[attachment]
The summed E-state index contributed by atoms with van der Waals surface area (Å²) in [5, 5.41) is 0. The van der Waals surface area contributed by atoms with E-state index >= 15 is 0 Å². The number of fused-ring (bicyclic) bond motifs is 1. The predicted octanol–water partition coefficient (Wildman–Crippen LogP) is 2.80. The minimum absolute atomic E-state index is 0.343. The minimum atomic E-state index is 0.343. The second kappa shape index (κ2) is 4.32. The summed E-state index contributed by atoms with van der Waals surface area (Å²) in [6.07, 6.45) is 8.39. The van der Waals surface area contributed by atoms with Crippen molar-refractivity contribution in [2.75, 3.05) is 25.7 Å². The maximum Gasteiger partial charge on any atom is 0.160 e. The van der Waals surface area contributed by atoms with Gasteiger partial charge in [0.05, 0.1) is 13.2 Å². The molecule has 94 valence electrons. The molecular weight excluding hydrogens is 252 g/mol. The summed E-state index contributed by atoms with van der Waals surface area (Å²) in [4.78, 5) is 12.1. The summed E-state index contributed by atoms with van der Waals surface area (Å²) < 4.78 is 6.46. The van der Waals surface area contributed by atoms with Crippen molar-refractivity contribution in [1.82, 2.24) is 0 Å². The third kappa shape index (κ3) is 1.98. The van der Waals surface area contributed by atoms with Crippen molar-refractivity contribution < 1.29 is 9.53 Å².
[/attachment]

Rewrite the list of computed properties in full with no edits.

The summed E-state index contributed by atoms with van der Waals surface area (Å²) in [5, 5.41) is 0. The van der Waals surface area contributed by atoms with E-state index >= 15 is 0 Å². The number of fused-ring (bicyclic) bond motifs is 1. The predicted octanol–water partition coefficient (Wildman–Crippen LogP) is 2.80. The minimum absolute atomic E-state index is 0.343. The minimum atomic E-state index is 0.343. The second kappa shape index (κ2) is 4.32. The summed E-state index contributed by atoms with van der Waals surface area (Å²) in [6.07, 6.45) is 8.39. The van der Waals surface area contributed by atoms with Crippen molar-refractivity contribution in [2.75, 3.05) is 25.7 Å². The maximum Gasteiger partial charge on any atom is 0.160 e. The van der Waals surface area contributed by atoms with Gasteiger partial charge in [0.05, 0.1) is 13.2 Å². The molecule has 94 valence electrons. The molecular weight excluding hydrogens is 252 g/mol. The summed E-state index contributed by atoms with van der Waals surface area (Å²) in [4.78, 5) is 12.1. The summed E-state index contributed by atoms with van der Waals surface area (Å²) < 4.78 is 6.46. The van der Waals surface area contributed by atoms with Crippen molar-refractivity contribution in [1.82, 2.24) is 0 Å². The third kappa shape index (κ3) is 1.98. The van der Waals surface area contributed by atoms with Crippen molar-refractivity contribution < 1.29 is 9.53 Å².